Date of Award

Spring 4-1-2021

Document Type

Dissertation

Degree Name

Doctor of Philosophy (PhD)

Department

Immunobiology

First Advisor

Schatz, David

Abstract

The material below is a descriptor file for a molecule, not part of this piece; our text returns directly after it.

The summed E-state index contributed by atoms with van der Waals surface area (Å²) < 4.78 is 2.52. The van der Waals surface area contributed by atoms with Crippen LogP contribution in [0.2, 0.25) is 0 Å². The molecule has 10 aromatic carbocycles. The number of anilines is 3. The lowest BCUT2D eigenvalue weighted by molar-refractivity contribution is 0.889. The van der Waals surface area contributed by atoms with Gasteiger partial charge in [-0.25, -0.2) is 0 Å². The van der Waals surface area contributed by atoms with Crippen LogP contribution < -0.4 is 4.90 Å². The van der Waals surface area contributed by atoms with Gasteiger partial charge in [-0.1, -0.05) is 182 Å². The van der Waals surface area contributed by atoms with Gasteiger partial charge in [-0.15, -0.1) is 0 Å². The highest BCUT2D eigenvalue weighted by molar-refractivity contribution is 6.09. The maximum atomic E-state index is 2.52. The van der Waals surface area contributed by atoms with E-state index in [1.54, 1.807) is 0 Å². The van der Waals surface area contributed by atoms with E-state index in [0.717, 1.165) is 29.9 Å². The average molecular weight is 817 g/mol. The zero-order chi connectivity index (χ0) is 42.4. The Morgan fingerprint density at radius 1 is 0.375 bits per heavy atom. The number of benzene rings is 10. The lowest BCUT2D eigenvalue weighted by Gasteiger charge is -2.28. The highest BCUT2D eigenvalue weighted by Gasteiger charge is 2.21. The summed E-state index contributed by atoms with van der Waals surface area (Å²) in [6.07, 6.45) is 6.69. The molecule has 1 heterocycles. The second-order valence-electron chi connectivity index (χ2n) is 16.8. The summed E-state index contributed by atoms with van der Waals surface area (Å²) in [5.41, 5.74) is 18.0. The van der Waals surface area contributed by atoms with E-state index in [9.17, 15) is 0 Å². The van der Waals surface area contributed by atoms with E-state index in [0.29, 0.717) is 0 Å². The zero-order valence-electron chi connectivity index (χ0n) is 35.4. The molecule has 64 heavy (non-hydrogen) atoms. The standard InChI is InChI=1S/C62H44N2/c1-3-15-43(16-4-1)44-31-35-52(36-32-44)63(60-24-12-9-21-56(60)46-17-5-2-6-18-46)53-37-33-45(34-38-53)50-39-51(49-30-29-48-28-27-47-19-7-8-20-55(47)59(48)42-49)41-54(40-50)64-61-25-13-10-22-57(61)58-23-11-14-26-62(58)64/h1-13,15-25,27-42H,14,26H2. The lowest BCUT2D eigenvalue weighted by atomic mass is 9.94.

Immunoglobulin and T cell receptor gene assembly depend on V(D)J recombination initiated by the RAG1-RAG2 recombinase. The RAG1 N-terminal region (NTR; aa 1-383) has been implicated in regulatory functions whose influence on V(D)J recombination and lymphocyte development in vivo are poorly understood. We generated mouse strains in which RAG1 lacks its first 215 residues (215), E3 ubiquitin ligase activity (P326G), or the major site of autoubiquitination (K233R). RAG1 protein levels are increased in all three mutants and RAG1-P326G B cells exhibit increased cell death during development and an increased Ig:Ig ratio. Previous studies have demonstrated that recombination of the immunoglobulin heavy chain gene (Igh) occurs by two distinct reaction modes: long-range, cohesin-dependent scanning and short-range collision. We find that RAG1215 mice exhibit reduced short-range Igh D-to-J recombination. In addition, we find the V gene segment repertoire is altered in RAG1215 mice at the Igh and Ig loci, while loss of integrity of the E3 ubiquitin ligase domain leads to a decrease in out-of-frame recombination events at the Igh locus. We also demonstrate preliminary findings indicating that off-target recombination events may also be dictated by the same mechanisms of short- and long-range recombination. Our findings indicate that the RAG1 NTR regulates V(D)J recombination and lymphocyte development by several mechanisms, including a multifaceted control of the balance between short- and long-range recombination.

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